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Please note that Mommsen uses the AUC chronology (Ab Urbe Condita), i.e. from the founding of the City of Rome. You can use this reference table to have the B.C. dates


II. From the Abolition of the Monarchy in Rome to the Union of Italy

From: The History of Rome, by Theodor Mommsen
Translated with the sanction of the author by William Purdie Dickson

The History of Old Rome

CHAPTER VII - Struggle between Pyrrhus and Rome, and Union of Italy


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Page 66

While the Roman power by sea was thus very far from keeping pace with the immense development of their power by land, and the war marine belonging to the Romans in particular was by no means such as from the geographical and commercial position of the city it ought to have been, yet it began gradually to emerge out of the complete nullity to which it had been reduced about the year 400; and, considering the great resources of Italy, the Phoenicians might well follow its efforts with anxious eyes.

The crisis in reference to the supremacy of the Italian waters was approaching; by land the contest was decided. For the first time Italy was united into one state under the sovereignty of the Roman community. What political prerogatives the Roman community on this occasion withdrew from all the other Italian communities and took into its own sole keeping, or in other words, what conception in state-law is to be associated with this sovereignty of Rome, we are nowhere expressly informed, and--a significant circumstance, indicating prudent calculation--there does not even exist any generally current expression for that conception.(24)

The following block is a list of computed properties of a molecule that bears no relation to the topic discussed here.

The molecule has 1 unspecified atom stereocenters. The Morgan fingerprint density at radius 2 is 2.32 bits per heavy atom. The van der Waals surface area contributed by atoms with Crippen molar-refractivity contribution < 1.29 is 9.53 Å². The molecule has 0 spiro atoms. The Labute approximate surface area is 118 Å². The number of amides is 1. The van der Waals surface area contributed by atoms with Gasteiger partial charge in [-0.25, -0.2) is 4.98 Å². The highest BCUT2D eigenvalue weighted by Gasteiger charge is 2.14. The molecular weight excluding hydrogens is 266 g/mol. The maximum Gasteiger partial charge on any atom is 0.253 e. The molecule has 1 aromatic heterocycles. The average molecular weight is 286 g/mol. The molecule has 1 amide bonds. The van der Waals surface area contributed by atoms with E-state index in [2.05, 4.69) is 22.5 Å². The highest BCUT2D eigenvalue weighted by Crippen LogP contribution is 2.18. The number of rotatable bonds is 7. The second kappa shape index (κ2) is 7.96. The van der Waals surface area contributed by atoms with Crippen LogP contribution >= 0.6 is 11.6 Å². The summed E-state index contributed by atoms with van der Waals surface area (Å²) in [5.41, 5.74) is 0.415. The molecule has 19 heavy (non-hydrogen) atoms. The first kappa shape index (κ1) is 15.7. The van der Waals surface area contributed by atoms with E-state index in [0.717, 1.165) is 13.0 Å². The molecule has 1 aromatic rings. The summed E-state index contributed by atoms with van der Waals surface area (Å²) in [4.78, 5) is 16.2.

24. The clause, by which a dependent people binds itself "to uphold in a friendly manner the sovereignty of that of Rome" (-maiestatem populi Romani comiter conservare-), is certainly the technical appellation of that mildest form of subjection, but it probably did not come into use till a considerably later period (Cic. pro Balbo, 16, 35). The appellation of clientship derived from private law, aptly as in its very indefiniteness it denotes the relation (Dig. xlix. 15, 7, i), was scarcely applied to it officially in earlier times.

The only privileges that demonstrably belonged to it were the rights of making war, of concluding treaties, and of coining money. No Italian community could declare war against any foreign state, or even negotiate with it, or coin money for circulation. On the other hand every declaration of war made by the Roman people and every state-treaty resolved upon by it were binding in law on all the other Italian communities, and the silver money of Rome was legally current throughout all Italy. It is probable that the formulated prerogatives of the leading community extended no further. But to these there were necessarily attached rights of sovereignty that practically went far beyond them.

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